Noel Johnson - Much like Holiday in the 2008 class, the Atlanta area product is smooth. The 6-foot-7 wing has advance ball skills, a silky jumper and great explosion when needed. He seemed at home working with intense coaches and trainers.
Lance Stephenson - The New York guard has always played in the spotlight that the Big Apple casts upon the best players from Gotham. It was good to see him away from the expectations and just play. He blended in with the other elite level guards in the event and shot the ball well in the drills.
Dexter Strickland - Much like Derrick Rose, the 2009 point guard plays the position with great poise, mature focus and freaky athleticism when needed. Strickland really understood what was going on at all times.
GJ Vilarino - There wasn't a better point guard in the gym than the Texan on Saturday morning. He quietly went about his business, ran the drills with great ease, set up teammates in the scrimmage and soaked in the experience.
Christian Watford - A last minute addition to the team, the Alabama native stepped right into the action and showed off a reliable jumper for a player of his size (6-7). Watford was a four in high school and a likely three at the next level. He's making that transition right now.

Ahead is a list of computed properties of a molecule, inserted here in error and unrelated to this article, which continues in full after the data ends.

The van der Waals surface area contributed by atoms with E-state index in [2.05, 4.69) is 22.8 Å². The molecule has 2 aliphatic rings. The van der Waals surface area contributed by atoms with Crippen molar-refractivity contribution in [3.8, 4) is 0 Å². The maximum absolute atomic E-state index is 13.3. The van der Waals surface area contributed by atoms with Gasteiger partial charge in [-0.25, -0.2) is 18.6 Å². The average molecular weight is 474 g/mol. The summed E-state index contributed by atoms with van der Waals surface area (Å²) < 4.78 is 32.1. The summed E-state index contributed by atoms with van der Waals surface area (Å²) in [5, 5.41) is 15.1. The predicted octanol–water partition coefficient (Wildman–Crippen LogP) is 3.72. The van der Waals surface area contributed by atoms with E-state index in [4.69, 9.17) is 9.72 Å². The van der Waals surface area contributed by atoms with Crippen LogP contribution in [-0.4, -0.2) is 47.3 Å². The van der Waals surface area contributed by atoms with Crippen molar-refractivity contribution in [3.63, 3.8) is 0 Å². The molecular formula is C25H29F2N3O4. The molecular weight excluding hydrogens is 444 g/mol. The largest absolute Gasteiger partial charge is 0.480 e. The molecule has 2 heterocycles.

Shawn Williams - Coming off a huge season at Duncanville (Texas) High School, the 6-foot-6 wing looked strong in the workout. He made shots from the wing, handled the ball and proved he belonged in an event like this. He is poised for a big spring and summer with his Texas Select AAU club.
The adidas Nations will continue on May 4, when the players travel to San Francisco, where they will work out at the EA Sports complex. Then, in June, the teams will take part in the Rose City Challenge in Portland on the 15th. The 2008 team will play the 2009 team in the event.
In August, the teams will travel to New Orleans where they will play teams from Latin America, Asia and Europe from the 3rd to the 7th.
Justin Young can be reached at firstname.lastname@example.org.